Gods of the Wild Places

This is my attempt at making some more earthy, grounded and decidedly pre-judaistic gods. They're pretty much just fancy animals, fancy animals that you could conceivably find and kill if you were so inclined. In Bashu's case it's shocking that this hasn't happened already.


Bashu the Summer Lord

Bashu the Summer Lord, Enemy of Infants, the Far Traveller

A god that needs to be hunted to be properly worshipped. 

Of course he has lay worshippers, hunters from the Spine to the Black Mirror will release an occasional animal from their snares to court his favour. The bigger the better, but as most hunters know there are diminishing returns in Bashu's graces. A rabbit might not merit much attention but a deer will feed your children for a month and freeing it won't guarantee anything. Bashu doesn't care. He's a simple creature and takes his vengeance on greedy trackers by showing the animals their traps and where best to hide.

If you manage to catch or corner him he will exchange knowledge of the animals for his freedom. He sees everything that the animals of his woods see.

All spell-receiving clerics of Bashu are hunters who have managed to catch him and traded his freedom for nothing but his gratitude. Bashu respects that and rewards them with insight. Clerics that worship Bashu get a point of bushcraft every second level.

Or you could totally just kill him and take his magic stick, but so far no one has. However the Gold Citadel is very interested in Bashu but have so far failed to catch him.

  • No. Encountered: One, if you're very very lucky.
  • Size: An 8ft tall hairy man/bear/tree
  • Speed: As fast as a healthy horse.
  • AC: 16. His skin is stiff like shark leather with hair so thick you can hardly find your way to the flesh.
  • D8+3  Pick something that won't take forever to beat him down on but enough so that they know they're fighting a god (5HD is probably good.)
  • Saving Throw: 8
  • Attack: Crutch of Summers (huge tree club 1d10+3)
  • Intelligence: He understands running and hiding, he knows where the game trails are and every good hollow tree and crevices. A good runner is also a good chaser, so he could probably answer some tough questions on finding what you need in the wild corners of the world.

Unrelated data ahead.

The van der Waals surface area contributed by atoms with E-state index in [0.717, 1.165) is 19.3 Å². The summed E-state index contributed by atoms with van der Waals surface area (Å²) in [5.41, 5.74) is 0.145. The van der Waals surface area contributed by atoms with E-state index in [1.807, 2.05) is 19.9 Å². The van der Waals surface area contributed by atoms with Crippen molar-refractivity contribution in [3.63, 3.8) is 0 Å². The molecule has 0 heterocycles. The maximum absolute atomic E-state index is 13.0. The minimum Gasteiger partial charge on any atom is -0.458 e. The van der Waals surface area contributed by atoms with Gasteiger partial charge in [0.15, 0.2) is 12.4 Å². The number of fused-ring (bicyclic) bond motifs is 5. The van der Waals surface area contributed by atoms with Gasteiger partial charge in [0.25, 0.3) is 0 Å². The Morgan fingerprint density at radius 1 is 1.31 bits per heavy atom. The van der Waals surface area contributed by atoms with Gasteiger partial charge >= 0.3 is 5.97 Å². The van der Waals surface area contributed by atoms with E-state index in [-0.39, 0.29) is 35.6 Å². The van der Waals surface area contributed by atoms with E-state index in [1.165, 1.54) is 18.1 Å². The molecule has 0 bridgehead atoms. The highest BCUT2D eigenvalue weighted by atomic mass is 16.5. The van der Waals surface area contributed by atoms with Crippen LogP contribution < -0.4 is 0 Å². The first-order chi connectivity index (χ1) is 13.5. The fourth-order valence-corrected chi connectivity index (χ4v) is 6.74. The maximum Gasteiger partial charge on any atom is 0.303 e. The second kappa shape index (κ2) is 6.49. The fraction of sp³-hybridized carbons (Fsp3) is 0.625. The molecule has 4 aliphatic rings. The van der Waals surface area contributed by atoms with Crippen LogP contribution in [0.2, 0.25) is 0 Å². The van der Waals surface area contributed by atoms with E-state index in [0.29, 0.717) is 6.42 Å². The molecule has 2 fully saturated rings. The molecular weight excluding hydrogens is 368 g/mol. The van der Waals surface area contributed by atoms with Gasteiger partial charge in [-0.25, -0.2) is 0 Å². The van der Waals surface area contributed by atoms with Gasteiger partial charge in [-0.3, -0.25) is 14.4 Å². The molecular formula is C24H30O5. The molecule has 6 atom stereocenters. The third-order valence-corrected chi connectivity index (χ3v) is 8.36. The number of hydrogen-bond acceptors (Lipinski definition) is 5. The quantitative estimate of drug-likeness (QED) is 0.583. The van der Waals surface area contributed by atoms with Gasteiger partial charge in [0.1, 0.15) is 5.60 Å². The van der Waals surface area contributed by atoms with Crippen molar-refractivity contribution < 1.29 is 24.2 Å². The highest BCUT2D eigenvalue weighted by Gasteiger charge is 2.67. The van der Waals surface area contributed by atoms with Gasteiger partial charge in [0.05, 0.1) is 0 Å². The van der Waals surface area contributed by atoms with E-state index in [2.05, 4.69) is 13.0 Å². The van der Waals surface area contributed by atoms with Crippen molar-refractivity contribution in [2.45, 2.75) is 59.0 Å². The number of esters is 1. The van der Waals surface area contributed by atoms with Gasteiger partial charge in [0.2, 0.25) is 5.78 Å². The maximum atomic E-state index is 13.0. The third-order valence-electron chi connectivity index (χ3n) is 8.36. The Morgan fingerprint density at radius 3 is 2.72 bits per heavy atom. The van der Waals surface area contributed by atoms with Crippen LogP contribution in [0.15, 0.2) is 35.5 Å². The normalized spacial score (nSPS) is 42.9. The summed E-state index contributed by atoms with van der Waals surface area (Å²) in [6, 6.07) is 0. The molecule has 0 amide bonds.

• Treaure: His walking stick, the Crutch of Summers, is huge and can be used as a clumsy great weapon with some difficulty by a normal fellow (1d8 damage), however if you take your time and lean into it like an old crone, your footprints will appear as whatever animal you wish them to be. Accurate enough to trick all but the most cunning and experienced tracker (-3 in 6 bushcraft roll to figure it out). Bashu can use it without all this fuss of course, it's his stick after all.
  • His voice sounds like old, stretched leather and he smells like autumn leaves. 


Invenit, who Makes Clear the Way

Invenit, the God of lost things

Invenit's most ardent followers eschew maps and wander around trying to be 'lost' as much as possible. Finding 'lost' items (treasure, etc) is considered a blessing from the god. Holy symbol is an open, empty hand.

Invenit appears as a shimmering blue goat with long braided hair, sometimes glimpsed at the crest of hills or the bottom of valleys, always watching and shimmering before unhurriedly trotting off. His appearance is thought to lead the lost where they need to go, even if it isn't necessarily where they want to go.

His followers are on a constant pilgrimage to find something. What "thing" they want is unknown, but they know they should be looking for it. To save time for their fellow pilgrims they tag where they've been. It isn't uncommon to find a crude carving of the open hand of Invenit in ancient temples in the heart of the most remote rainforests and on massive stalagmites in the deep dark crotch of the earth. As you can imagine they are a worldly lot and often carry the best and most juicy news from far away lands.

Some devotees think they are looking for Invenit. Some believe it is a metaphorical journey of discovery, and in fact the destination is not part of Invenit's plan for them (if s/he even has one). Some think it's gold, large quantities of gold. It can't be a coincidence Invenit leads them down those dungeons so damn often, can it?

Either way, they all agree s/he's a wise old goat.


And there you are. I like the idea of giving clerics bonuses without feeling obliged to penalise them at all. It makes sense that Bashu's secrets would make you a better tracker, it doesn't make sense that he would demand you stop using bladed weapons (for instance). You have him in a pit, he's exchanging his life for you being his cleric, I feel it's a fair exchange as it is. Besides, if a god is interesting enough players will limit themselves quite happily without any crunchy intervention. The last player to worship Invenit wilfully got herself neck deep in every adventure hook just because Invenit says so. I think that's penalty enough.


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